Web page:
We move from this scene to downtown Gotham and we get to see Gordon and some cops nabbing this crazy looking dude. I had fun on this page and particularly this panel, to be more specific. Is it weird for me to say, I always like rendering black people different varieties of brown. I grew up with comics that were rather flat (knowing when to leave something flat is actually an artform in itself, but I’ll save that for a different post) and the colorists of the past were limited in what they could do and really just made all the black people one same flat hue. I hated that as a kid. It pulled me out of the story. I like making everyone on a page having disimilar skin tones, because that’s the way it is. I made this police officer sort of a mocha/nutmeg color, or at least that’s what I call it in my head. The villain was this shark guy that I’m really not remembering the name of right now. Come on people, I color a lot of comics, it’s a wonder that my brain hasn’t exploded pixels yet. I also enjoyed lighting up outside the paddy wagon with the police lights and throwing a red rim light on all three characters to really separate them from the background. To tie up this issue, we get to see some Scarecrow and this new character, White Rabbit just before the big fight between Bane and Bats. I like Scarecrow’s eyes in this panel. The burlap texture I created for Scarecrow’s mask worked really well in my opinion. Some people hate when something looks to realistic and some people love it. Some people think I’m a genius (wait, what? really… they obviously didn’t see my Jr. College grades) and others think I’m a terrible artist. I shoot for somewhere in the middle, so as to pull as many people along for the ride.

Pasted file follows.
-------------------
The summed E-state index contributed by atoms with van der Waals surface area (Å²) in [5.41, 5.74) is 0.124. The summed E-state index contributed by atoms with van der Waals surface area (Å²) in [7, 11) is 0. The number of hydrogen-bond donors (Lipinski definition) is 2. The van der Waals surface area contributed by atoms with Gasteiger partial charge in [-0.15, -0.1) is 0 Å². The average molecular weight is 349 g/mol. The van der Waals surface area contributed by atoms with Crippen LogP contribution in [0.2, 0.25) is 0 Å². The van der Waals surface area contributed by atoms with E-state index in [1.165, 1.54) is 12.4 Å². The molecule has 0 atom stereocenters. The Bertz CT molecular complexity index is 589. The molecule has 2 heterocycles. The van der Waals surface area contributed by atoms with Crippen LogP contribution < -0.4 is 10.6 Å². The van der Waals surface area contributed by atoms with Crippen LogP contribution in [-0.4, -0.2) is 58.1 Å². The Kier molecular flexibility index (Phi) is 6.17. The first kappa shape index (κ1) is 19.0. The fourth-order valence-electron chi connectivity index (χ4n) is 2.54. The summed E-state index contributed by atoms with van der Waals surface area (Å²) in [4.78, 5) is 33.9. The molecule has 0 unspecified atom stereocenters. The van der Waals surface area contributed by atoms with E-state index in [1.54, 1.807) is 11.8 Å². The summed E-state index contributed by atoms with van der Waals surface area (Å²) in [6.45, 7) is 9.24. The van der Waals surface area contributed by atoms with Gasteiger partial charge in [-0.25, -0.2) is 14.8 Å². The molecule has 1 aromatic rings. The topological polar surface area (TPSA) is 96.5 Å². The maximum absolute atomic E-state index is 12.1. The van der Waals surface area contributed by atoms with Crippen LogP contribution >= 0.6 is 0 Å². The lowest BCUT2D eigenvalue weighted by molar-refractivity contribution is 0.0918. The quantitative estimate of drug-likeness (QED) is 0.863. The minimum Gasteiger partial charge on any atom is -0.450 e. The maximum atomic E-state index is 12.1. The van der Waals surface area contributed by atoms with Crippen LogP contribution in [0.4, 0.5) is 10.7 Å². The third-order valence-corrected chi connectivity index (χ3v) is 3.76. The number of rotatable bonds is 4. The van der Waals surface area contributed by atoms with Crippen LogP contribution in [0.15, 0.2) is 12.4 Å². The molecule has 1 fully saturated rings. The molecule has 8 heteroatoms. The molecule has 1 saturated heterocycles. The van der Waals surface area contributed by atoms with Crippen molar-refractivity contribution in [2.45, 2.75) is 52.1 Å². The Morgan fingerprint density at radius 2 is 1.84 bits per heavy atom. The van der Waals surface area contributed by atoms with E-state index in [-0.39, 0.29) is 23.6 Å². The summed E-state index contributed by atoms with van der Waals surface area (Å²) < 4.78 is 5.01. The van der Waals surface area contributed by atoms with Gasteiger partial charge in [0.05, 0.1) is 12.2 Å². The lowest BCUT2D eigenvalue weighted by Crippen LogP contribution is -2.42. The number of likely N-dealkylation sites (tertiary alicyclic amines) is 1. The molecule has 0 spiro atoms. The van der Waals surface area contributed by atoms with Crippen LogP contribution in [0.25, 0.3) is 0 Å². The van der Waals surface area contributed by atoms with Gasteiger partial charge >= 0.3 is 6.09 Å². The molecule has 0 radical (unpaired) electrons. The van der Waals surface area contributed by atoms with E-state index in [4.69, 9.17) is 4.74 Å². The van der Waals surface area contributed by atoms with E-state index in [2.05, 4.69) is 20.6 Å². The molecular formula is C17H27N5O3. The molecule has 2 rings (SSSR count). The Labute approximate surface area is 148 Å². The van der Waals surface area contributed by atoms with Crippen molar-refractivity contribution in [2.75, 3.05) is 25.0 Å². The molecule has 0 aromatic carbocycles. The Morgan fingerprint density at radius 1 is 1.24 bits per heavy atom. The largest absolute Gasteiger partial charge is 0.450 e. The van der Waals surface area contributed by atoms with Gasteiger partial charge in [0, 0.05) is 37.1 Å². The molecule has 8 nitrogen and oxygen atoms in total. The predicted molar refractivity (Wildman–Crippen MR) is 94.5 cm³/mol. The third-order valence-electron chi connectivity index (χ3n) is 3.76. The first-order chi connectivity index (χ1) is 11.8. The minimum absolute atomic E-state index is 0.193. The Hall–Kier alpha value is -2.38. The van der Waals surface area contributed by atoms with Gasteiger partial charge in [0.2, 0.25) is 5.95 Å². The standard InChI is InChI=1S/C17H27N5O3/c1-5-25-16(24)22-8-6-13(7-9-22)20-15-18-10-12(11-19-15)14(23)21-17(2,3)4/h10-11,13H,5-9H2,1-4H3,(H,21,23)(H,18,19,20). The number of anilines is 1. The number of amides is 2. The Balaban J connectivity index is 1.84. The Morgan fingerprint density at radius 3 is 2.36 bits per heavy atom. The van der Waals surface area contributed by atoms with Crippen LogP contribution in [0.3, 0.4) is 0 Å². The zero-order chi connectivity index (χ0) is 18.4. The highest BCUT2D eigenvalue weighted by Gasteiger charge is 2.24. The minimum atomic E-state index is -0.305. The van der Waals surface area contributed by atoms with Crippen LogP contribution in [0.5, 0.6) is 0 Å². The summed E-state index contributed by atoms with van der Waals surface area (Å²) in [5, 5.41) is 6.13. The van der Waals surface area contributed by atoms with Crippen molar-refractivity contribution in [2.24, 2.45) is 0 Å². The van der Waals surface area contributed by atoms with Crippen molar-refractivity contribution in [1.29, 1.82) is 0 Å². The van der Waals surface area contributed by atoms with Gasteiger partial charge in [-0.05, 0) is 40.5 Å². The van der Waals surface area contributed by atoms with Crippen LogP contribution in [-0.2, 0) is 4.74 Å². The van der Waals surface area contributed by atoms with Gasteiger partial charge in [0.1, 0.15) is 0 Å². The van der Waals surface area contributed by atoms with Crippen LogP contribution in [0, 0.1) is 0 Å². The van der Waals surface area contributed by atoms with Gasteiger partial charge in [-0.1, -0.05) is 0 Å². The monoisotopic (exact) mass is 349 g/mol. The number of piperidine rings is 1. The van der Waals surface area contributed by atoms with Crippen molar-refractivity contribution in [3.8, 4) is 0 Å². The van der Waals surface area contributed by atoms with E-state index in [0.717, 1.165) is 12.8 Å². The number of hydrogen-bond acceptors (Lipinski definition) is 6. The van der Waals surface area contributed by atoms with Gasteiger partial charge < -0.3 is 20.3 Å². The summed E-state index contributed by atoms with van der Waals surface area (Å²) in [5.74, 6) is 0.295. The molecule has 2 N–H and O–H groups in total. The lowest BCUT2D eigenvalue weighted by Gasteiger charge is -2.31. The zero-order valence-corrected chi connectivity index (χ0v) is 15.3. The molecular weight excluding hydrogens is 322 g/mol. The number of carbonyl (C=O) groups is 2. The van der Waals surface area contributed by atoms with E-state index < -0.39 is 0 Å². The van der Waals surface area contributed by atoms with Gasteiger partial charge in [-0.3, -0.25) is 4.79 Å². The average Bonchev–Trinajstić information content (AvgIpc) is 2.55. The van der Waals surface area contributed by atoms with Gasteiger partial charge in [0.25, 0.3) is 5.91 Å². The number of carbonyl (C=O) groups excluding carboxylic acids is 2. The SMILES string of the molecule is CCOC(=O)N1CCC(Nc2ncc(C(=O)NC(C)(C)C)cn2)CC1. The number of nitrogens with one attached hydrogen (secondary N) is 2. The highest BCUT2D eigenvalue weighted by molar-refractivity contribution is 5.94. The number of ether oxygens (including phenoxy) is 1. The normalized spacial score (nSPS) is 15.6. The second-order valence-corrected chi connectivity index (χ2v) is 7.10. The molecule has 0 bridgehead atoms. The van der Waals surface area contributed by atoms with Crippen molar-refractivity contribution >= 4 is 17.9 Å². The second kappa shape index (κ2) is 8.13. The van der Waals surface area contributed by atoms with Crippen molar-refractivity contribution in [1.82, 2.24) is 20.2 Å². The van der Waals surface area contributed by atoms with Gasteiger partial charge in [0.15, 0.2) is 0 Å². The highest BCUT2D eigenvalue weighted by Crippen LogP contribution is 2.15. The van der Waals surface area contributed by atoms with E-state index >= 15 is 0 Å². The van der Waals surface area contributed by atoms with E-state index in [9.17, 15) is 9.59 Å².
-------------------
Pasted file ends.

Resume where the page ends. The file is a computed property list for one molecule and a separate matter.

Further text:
Okay, back to issue 7. Batman and Bane kick each other’s butts through out the issue. What? It’s a comic book, lighten up. Good guys fighting bad guys. It’s Joseph Cambell escapism. Everyone and their mothers are flocking to super hero movies to get their minds off of, perhaps, not to happy a time in their own lives. Seeing the bad guy get his just due or seeing the hero overcome seemingly insurmountable odds lifts a lot of people up. Theoretically, nothing wrong with that. I love indie comics and art films a ton, but my tastes change throughout the day or week and sometimes you don’t want to have to take things so seriously. Okay, back to the comic… Bane really serves Batman up in this issue. He’s menacing and truly lives up to his moniker. A real killer or slayer in the best villainous sense of the word. The comic obviously goes somewhere that I’m not going to divulge here… so, you just need to go pick it up. Or have it delivered to your tablet of choice.